Technology levels, design features and engineering ingenuity differentiate within hypersonic weapons, but some of their common characteristics make them objects of desire. The foremost advantage they offer is their low visibility to ground-based radars. While ballistic missiles go up considerably high, almost to the edge of earth’s atmosphere, HGVs launched by ballistic rockets are released at much lower altitudes and are thus not easily visible to ground radars. HCMs, of course, fly at considerably lower altitudes typically just around two hundred feet above ground level, the only limitation being the reaction time for manoeuvring over terrain at high speeds. Moreover, hypersonic weapons are manoeuvrable and, thus, can be routed tactically and be flown to avoid anti-missile systems. The current effectiveness of air defence systems against incoming hypersonic vehicles is extremely low and most proof of concept hypersonic test flights bypass modern defence systems with ease. It may be mentioned however, that some nations are working on placing detection sensors in space for aerial vehicle sensing although that is an area of complex challenges and is still ‘work in progress’.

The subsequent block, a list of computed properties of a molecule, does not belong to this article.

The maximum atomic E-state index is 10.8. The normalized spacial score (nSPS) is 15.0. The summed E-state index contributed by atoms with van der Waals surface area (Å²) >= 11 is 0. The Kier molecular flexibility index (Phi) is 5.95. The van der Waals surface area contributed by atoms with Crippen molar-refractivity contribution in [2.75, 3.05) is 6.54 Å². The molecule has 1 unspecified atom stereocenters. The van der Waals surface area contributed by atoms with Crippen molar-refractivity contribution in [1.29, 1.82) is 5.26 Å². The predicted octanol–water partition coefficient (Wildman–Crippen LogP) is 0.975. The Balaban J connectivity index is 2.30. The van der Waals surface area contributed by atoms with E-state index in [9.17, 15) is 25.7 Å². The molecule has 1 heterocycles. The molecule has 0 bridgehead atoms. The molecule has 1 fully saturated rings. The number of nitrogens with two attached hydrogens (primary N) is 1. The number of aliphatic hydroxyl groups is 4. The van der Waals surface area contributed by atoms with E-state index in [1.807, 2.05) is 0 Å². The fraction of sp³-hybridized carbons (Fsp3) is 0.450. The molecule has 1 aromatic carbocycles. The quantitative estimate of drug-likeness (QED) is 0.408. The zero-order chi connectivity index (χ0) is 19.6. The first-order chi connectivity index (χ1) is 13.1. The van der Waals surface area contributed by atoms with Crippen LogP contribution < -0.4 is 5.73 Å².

Another advantage is that they can be launched from land, sea or air and thus offer flexibility in terms of operational deployment. Another flexibility feature is that they can be dual use i.e. capable of carrying a conventional or a nuclear warhead. While the combat use of a hypersonic vehicle with a nuclear warhead is not a very likely event, the capability exists. Moreover, because of the very low vulnerability to enemy air defences, the high degree of sophistication in satellite navigational accuracy and very large, continental ranges, hypersonic vehicles are capable of delivering even conventional loads with such precision that the impact is strategic. The Kinzhal has reportedly been used against strategic targets like munitions storage facilities and critical bridges. For strategic effect, they could also be employed for precise strikes on command and control installations or fortified bunkers and potentially time-sensitive moving targets such as combat ships. Russian warship Moskva, the flagship of the Russian Navy’s Black Sea Fleet, was hit by a cruise missile in April 2022 although the missile was not hypersonic.